And assuming as well that the question of right and wrong in creating such images is a judgement based on personal values, the question is about whether a representation of violation constitutes a breach of a moral or social code. The argument that is usually made in this discussion is that representations of- (lets call it ‘undesirable behaviour’, seeing as people who object to it usually see it that way)- encourage actual acts of such behaviour. These claims tend to be unconvincing, however, as it’s nearly impossible to prove the causes of any specific behavioural act. It’s even less applicable in Henson’s case, where it would be difficult to imagine a mass influence of his photographs on a young teen audience.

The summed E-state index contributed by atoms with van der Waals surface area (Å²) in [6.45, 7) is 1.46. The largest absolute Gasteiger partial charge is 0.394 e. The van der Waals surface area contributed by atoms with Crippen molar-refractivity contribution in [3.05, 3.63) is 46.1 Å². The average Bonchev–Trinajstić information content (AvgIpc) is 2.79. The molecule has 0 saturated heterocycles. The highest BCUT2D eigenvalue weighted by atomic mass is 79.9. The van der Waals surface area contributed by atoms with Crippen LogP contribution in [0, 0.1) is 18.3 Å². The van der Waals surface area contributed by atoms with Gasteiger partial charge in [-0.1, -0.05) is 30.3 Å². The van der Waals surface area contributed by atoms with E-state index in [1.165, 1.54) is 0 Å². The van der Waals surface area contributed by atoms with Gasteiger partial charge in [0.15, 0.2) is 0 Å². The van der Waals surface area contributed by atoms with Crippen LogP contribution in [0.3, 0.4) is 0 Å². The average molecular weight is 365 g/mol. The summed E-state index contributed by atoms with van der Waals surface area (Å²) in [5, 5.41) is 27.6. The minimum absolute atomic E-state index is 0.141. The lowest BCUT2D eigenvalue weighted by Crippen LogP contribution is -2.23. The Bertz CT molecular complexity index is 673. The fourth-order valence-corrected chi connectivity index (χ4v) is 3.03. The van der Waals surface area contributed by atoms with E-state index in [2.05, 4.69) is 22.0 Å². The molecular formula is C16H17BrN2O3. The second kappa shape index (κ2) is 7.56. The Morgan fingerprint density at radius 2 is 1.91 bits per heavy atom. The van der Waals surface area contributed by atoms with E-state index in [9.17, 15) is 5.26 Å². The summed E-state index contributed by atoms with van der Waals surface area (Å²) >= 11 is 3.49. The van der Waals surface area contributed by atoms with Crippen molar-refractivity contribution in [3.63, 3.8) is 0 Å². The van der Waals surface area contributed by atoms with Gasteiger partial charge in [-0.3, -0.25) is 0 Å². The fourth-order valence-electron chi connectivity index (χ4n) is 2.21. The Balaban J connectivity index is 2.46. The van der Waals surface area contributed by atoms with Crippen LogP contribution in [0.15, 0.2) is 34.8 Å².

As an aside, when the misogynist serial killer Ted Bundy was finally arrested and convicted he made the statement that his acts were motivated by pornography, and these statements are much used by opponents of pornography/pornographic art. However the counter argument has been made that those who make these claims after committing sexual or violent crimes are seeking only to transfer guilt from themselves onto something else. Indeed Ted Bundy’s claim to this effect was made as a last minute attempt to stay his own execution. The argument that the material has deleterious effects can still be made, however, and the book is far from closed on what the long and short term implications are.